SPECIAL SMILES AND LIONS CLUBS INTERNATIONAL OPENING EYES HAVE HELPED MAKE SPECIAL OLYMPICS THE LARGEST GLOBAL PUBLIC HEALTH ORGANIZATION DEDICATED TO SERVING PEOPLE WITH INTELLECTUAL DISABILITIES.
BY STEPHANIE CORKETT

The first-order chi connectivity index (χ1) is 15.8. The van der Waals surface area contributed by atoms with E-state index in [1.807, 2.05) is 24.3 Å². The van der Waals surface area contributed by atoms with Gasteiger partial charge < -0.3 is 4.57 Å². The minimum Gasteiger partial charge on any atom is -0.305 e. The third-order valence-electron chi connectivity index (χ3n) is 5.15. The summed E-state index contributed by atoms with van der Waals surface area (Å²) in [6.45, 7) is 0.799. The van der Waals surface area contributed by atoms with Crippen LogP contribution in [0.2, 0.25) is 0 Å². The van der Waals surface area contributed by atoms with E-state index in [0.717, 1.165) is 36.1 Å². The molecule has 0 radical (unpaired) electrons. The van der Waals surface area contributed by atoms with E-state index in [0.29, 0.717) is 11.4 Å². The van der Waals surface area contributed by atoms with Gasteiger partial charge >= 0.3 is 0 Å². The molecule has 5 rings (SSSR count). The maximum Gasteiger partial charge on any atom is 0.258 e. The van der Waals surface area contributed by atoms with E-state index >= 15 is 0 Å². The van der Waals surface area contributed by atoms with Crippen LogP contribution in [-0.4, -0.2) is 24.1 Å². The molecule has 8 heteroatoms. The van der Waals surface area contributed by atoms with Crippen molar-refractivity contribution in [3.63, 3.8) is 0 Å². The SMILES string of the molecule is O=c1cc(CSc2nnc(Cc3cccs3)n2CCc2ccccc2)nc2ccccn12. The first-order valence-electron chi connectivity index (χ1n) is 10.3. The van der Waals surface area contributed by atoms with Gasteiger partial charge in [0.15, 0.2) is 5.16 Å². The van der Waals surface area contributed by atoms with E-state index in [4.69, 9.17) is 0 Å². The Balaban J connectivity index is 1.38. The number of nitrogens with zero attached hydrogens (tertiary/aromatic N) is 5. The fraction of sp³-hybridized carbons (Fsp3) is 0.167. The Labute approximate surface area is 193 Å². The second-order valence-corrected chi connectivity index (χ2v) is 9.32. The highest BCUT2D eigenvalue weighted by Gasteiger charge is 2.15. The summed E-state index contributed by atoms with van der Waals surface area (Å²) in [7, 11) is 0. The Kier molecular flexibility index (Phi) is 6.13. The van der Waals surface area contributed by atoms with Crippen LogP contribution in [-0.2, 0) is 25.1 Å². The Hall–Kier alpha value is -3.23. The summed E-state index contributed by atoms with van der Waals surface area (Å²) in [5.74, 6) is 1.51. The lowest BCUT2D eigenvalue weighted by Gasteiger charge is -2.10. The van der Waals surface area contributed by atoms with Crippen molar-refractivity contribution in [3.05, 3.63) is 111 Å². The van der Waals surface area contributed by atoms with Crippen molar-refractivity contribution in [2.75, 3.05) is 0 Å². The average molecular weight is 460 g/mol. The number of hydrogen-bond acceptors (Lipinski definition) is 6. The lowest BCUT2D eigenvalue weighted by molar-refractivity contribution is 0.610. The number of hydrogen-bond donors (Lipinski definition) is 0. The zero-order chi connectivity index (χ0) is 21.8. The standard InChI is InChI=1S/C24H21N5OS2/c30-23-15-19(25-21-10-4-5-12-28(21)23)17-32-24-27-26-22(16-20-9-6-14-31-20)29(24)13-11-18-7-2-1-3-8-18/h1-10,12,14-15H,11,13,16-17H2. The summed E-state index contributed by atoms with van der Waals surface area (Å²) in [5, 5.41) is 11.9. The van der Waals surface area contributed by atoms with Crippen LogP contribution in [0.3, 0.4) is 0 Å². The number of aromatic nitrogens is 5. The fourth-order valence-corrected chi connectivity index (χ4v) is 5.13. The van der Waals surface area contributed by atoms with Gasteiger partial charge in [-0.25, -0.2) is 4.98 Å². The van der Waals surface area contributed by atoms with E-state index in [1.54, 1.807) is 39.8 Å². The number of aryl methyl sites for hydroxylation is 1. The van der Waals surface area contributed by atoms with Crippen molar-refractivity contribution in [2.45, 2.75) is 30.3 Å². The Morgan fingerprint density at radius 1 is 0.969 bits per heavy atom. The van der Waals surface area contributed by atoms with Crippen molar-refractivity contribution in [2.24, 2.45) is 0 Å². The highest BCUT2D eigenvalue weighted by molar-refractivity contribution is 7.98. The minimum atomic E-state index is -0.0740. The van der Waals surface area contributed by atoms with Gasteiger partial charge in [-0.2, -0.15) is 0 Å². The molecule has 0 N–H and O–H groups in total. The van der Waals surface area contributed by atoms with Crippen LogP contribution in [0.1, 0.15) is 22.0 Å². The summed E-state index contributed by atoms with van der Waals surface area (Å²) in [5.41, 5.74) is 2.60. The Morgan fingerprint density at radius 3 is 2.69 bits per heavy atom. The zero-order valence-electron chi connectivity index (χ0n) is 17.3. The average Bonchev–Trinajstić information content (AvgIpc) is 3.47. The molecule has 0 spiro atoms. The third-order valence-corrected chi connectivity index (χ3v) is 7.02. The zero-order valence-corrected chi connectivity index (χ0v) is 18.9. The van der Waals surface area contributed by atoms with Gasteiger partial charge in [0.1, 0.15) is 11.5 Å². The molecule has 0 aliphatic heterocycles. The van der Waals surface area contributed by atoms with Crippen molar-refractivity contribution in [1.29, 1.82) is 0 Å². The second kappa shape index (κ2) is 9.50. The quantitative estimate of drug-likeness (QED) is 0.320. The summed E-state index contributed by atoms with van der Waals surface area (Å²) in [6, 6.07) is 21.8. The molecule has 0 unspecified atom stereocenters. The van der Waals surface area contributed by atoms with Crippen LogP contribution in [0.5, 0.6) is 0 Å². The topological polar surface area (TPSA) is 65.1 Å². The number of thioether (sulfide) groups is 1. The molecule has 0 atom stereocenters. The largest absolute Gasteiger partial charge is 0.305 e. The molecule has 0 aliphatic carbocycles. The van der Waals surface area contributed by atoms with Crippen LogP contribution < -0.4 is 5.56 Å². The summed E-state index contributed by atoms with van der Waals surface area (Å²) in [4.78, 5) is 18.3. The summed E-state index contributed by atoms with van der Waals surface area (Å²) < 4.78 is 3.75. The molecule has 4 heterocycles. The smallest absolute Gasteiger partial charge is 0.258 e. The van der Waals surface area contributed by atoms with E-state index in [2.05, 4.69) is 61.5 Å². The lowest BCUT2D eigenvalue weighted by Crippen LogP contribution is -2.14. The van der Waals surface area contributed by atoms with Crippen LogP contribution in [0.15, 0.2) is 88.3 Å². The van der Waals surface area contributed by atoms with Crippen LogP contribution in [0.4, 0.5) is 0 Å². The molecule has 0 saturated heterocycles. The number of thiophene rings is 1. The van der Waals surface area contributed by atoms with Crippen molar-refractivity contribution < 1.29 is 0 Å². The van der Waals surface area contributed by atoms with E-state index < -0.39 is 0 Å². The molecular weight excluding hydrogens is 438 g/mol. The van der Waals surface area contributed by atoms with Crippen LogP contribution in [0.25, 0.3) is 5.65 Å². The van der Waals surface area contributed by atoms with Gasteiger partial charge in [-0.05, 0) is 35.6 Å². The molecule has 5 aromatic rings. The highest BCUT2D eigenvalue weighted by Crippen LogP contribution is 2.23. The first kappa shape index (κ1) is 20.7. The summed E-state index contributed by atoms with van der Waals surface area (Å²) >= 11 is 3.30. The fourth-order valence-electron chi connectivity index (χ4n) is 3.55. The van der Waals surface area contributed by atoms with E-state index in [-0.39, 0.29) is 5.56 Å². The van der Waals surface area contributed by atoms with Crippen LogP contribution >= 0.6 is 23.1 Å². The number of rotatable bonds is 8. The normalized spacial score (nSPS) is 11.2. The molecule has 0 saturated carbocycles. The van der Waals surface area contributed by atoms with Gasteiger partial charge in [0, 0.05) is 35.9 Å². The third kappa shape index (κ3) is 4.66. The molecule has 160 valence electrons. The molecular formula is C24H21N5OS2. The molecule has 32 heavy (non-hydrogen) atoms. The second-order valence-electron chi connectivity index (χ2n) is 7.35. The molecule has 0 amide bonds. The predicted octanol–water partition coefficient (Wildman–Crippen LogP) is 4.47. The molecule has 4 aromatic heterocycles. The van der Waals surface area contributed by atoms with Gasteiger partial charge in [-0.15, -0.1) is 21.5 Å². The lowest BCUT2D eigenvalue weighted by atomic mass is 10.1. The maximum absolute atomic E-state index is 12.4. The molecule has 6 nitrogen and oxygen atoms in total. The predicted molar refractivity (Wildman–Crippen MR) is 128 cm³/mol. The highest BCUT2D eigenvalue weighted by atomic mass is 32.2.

How important is it to get a second opinion? Ask any of the over 1.7 million athletes screened by the Special Olympics Health Program. In 1993, when Rosemary Kennedy went for her routine dentist visit in Wisconsin, her team of dentists recommended removal of all her teeth. To do this, however, they needed permission from her legal guardians, Eunice Kennedy Shriver and Senator Ted Kennedy, who refused to accept this recommendation and sought a second opinion from Dr. Steven Perlman, a pediatric special needs dentist in Boston, Massachusetts. Dr. Perlman subsequently performed an oral rehabilitation on Rosemary and was able to restore her entire dentition without the removal of any teeth. “After successfully treating Rosemary, Mrs. Shriver challenged PHOTOS PROVIDED BY STEPHANIE CORKETT/SPECIAL OLYMPICS INTERNATIONAL me to create a program within Special Olympics to provide health care for all of the athletes. At the Massachusetts State Games in 1993, my colleagues and I at Boston University screened everyone competing.” This was the moment health care changed for people with intellectual disabilities and the beginning of Special Olympics Healthy Athletes, explains Perlman. Around the same time, New Jersey optometrist Dr. Paul Berman recognized a gap in the vision care offered to people with intellectual disabilities. With Special Olympics and the American Optometric Association, Dr. Berman led the creation of vision screenings for athletes. These two programs, now known as Special Smiles and Lions Clubs International Opening Eyes, were the seedlings that have helped make Special Olympics the largest global public health organization dedicated to serving people with intellectual disabilities.